Hurricane Irma — the Category 4 hurricane that has already claimed 20 lives in the Caribbean — is expected to hit Florida by early Sunday morning.
In the last two years, 104 freshmen have come to Belmont from Florida. The Vision sat down with several Floridian students, who all discussed their concerns about the coming storm — especially after seeing the destruction Harvey caused in Texas.
“My town got evacuated this morning, but before my parents left they tried boarding up everything,” said sophomore Ragan Lineberger from Lakeland, Florida. “They ran out of supplies though, so my house wasn’t even all the way boarded up before they left.”
Lineberger also said that her family’s beach house in Indian Shores had to be left behind — just months after it was completed.
“It was my dad’s retirement gift. It took about two years to build,” she said. “Indian Shores had been evacuated a few days before, and my mom tried to get in to board it up, but they wouldn’t let her go in.”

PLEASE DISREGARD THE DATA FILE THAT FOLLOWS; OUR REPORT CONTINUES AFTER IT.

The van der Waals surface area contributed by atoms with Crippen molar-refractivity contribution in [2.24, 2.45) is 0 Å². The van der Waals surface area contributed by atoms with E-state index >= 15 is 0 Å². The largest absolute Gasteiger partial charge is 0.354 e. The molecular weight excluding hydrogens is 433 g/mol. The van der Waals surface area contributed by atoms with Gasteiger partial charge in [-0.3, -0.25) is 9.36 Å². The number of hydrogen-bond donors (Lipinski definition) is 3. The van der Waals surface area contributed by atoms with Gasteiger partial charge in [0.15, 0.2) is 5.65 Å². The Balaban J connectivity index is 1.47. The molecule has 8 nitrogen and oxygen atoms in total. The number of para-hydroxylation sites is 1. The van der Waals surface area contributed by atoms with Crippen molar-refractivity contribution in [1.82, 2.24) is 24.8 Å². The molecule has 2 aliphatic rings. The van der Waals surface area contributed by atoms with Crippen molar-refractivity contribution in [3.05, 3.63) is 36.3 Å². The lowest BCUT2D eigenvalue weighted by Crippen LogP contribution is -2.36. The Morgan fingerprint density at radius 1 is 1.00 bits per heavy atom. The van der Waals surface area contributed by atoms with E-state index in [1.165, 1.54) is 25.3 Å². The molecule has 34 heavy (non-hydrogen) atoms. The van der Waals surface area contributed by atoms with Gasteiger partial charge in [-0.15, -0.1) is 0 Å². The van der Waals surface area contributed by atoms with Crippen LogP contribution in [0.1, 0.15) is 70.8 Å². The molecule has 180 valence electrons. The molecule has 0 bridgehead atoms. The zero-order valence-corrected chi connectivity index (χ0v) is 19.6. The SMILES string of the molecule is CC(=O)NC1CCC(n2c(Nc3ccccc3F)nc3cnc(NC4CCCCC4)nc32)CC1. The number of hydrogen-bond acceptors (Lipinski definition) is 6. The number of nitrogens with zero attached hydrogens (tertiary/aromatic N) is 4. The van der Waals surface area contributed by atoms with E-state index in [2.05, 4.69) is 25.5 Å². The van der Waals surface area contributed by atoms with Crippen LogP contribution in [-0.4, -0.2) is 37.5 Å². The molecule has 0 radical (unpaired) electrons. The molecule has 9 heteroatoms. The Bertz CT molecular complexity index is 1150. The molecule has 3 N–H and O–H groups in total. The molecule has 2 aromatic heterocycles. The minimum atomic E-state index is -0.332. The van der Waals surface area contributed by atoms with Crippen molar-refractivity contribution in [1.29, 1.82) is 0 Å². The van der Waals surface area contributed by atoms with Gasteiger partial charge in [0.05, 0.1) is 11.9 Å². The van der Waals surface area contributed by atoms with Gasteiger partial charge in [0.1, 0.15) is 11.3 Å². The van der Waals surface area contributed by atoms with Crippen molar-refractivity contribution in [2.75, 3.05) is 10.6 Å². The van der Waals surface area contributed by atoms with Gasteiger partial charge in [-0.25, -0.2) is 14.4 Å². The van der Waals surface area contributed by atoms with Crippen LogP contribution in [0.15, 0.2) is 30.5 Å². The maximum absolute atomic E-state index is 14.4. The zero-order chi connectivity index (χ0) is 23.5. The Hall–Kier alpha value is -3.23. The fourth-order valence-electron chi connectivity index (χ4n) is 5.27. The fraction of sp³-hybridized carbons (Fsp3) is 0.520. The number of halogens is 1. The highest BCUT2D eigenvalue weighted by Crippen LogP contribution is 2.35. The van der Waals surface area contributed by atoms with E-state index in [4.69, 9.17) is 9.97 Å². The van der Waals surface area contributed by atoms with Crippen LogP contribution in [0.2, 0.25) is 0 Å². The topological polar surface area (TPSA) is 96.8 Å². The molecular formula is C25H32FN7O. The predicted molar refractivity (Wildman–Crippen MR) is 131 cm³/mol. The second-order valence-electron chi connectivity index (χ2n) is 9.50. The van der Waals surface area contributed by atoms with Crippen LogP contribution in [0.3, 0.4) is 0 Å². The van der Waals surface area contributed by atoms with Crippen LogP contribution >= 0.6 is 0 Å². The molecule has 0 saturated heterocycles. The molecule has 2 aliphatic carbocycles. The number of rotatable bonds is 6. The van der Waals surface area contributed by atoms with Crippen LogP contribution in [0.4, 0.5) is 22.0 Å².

“That’s most likely going to get destroyed.”
Senior Alyson Fiegle is from Palm Harbor, which is just outside of Tampa on Florida’s western coast. She’s worried about her family, who are planning on staying put through the storm, she said.
“Of course I’m worried about it, especially after what just happened in Texas, and Katrina years ago,” Fiegle said. “It’s kind of weird not being at home for it, because I don’t have to worry about it for myself — I’m obviously not going to get hit by the hurricane directly — but my home is down there, my family is down there, my cat is down there too.”
Fiegle said her mom has had a wait-and-see attitude toward Irma.
“She doesn’t want to be away from the house, like if it’s going to hit it, it’s going to hit it. She’d rather be there because maybe she could do something.’”
Sophomore Zach Sheinfeld is from Weston, Florida — just outside of Miami. He hasn’t seen a hurricane as big as Irma hit Florida in his lifetime.
“There hasn’t been a bad one like this in a long time. We haven’t been told to evacuate in a while. Not even for Wilma — they said it would be bad, but the worst hurricane we’ve had before was Andrew in 1994.”
Sheinfeld said he’s concerned for his relatives, most of which live on Florida’s western coast.
“It hopefully won’t be as bad, but I’m not sure. It’s still very risky.”
But like Texas, Fiegle said Florida’s coastal communities have a way of pulling together after a big storm.
“I think a lot of places along the coast are like that,” she said. “You know, weather’s going to hit you and it can really wreck you up, and so of course everybody’s really prepared to do what they can to help everybody and get people back up on their feet.”